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Hi, I’m Jeff Fouts, a tax attorney located in metro Atlanta, with a nationwide law practice helping clients who have serious IRS problems. I’d like to share with you another client case study from the 1,000’s of tax clients we’ve represented.

Client Location: Columbus, Georgia

Client age: 50’s

Total tax debt: $200,000 in payroll tax to the IRS.

Details of the case: Business not paying its payroll tax in the past, and the IRS attempting to make an officer of the company a “responsible party”.

Case Synopsis

A man in his 50’s from near Columbus, Georgia called our office for assistance in preventing the IRS from filing a tax lien against him personally. His company owes the IRS unpaid payroll taxes and an IRS Revenue Officer contacted him in an attempt to collect the taxes.

Our first step was to obtain signed IRS Form 2848 and Form 8821 power of attorney documents from our client. These documents allow employees of the Internal Revenue Service to speak with us and give us information we request from them.

We requested that the IRS send us their Account Transcripts, and after we had received them and reviewed them, they revealed that our client did not owe any personal taxes but his business owed more than $200,000 in unpaid payroll taxes for various periods over the last two years. The IRS had filed tax liens and have the legal right to levy or garnish to collect on some, but not all, of this tax debt.

Our client met with the assigned IRS Revenue Officer and gave him preliminary financial information on the business. Apparently the Revenue Officer scheduled what is called a responsible party interview with our client to identify the people within the business who were a “responsible party”, meaning they were responsible for not making sure the payroll taxes had been paid. However, the Revenue Officer failed to appear for the scheduled interview and has not returned any phone calls to our client asking for an explanation.

The IRS must conduct an interview with any person it thinks may be a “responsible party”. The IRS conducts this interview before they assess any trust fund tax penalties for the taxes withheld from an employee’s paycheck for federal income, social security and medicare taxes against an individual. After conducting this interview, the IRS may request additional information such as copies of bank signature cards and a list of corporate officers. Once the IRS has determined who is a responsible party, the IRS will issue a proposed assessment giving the taxpayer 60 days to file a written protest to the proposed assessment. Until this response period expires, the IRS cannot assess the trust fund tax penalties against an individual taxpayer. Because there is not yet an assessment of the tax, and therefore there isn’t yet a tax debt owed by that individual, the IRS cannot take any collection actions such as levying or garnishing or filing a tax lien against that person.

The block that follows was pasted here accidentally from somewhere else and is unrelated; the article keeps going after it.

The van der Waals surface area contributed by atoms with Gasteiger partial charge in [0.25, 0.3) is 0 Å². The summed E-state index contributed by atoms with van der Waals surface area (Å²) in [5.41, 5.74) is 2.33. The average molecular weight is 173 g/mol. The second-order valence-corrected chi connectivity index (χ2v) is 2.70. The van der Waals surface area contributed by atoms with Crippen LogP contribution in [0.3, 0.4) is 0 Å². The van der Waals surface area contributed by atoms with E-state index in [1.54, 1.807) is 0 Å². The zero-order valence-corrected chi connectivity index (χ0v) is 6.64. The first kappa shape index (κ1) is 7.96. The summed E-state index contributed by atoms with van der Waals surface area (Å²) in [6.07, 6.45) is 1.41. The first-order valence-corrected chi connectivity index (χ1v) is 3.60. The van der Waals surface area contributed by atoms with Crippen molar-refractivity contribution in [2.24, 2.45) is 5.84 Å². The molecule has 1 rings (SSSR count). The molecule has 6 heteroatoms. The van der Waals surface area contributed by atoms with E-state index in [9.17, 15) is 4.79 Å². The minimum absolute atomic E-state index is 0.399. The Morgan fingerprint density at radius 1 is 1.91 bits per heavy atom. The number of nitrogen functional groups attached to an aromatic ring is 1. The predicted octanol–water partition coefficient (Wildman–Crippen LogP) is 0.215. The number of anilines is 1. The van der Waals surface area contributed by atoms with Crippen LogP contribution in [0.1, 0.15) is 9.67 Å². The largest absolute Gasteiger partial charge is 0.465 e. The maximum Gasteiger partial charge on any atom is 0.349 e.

Our client has not yet been interviewed to determine if he is a responsible party for his company’s unpaid payroll taxes. Therefore, the IRS has not assessed any taxes against him personally and therefore they can’t begin any collection against him, including the filing of a tax lien at this time.

We are concerned about the lack of response from the Revenue Officer as this is highly unusual unless the Revenue Officer is out on medical or family leave. We continue to try to reach the Revenue Officer to determine how to move this case forward. He has not returned our phone calls either. In the meantime, we are monitoring the business to be sure all payroll taxes are being paid promptly and in full by the due date. We have also recommended that the business begin making voluntary payments whenever the funds are available and to designate these voluntary payments to the trust fund portion of the tax debt. This tactic will lower the amount of unpaid trust fund taxes that can be assessed against our client in the future.

Moral of this story? It is bad enough when the IRS contacts you, but it is dangerous if they stop returning your phone calls. While a sudden disappearance may be caused by unexpected circumstances for the Revenue Officer, it is a highly unusual situation that should be monitored by a tax professional.


I hope this important client case study has helped you understand the IRS a little better and how tax problems are solved. Chances are you have questions or concerns about your own particular tax problem. I encourage you to pick up the phone and call me. I can answer your questions. Over the past 20 years I’ve represented clients in all 50 states and 29 foreign countries, and I welcome your call. You can reach me at 1-888-995-6785 or by email at I’m Jeff Fouts and thanks so much for watching. Have a wonderful day. Tax Law video No. 143608
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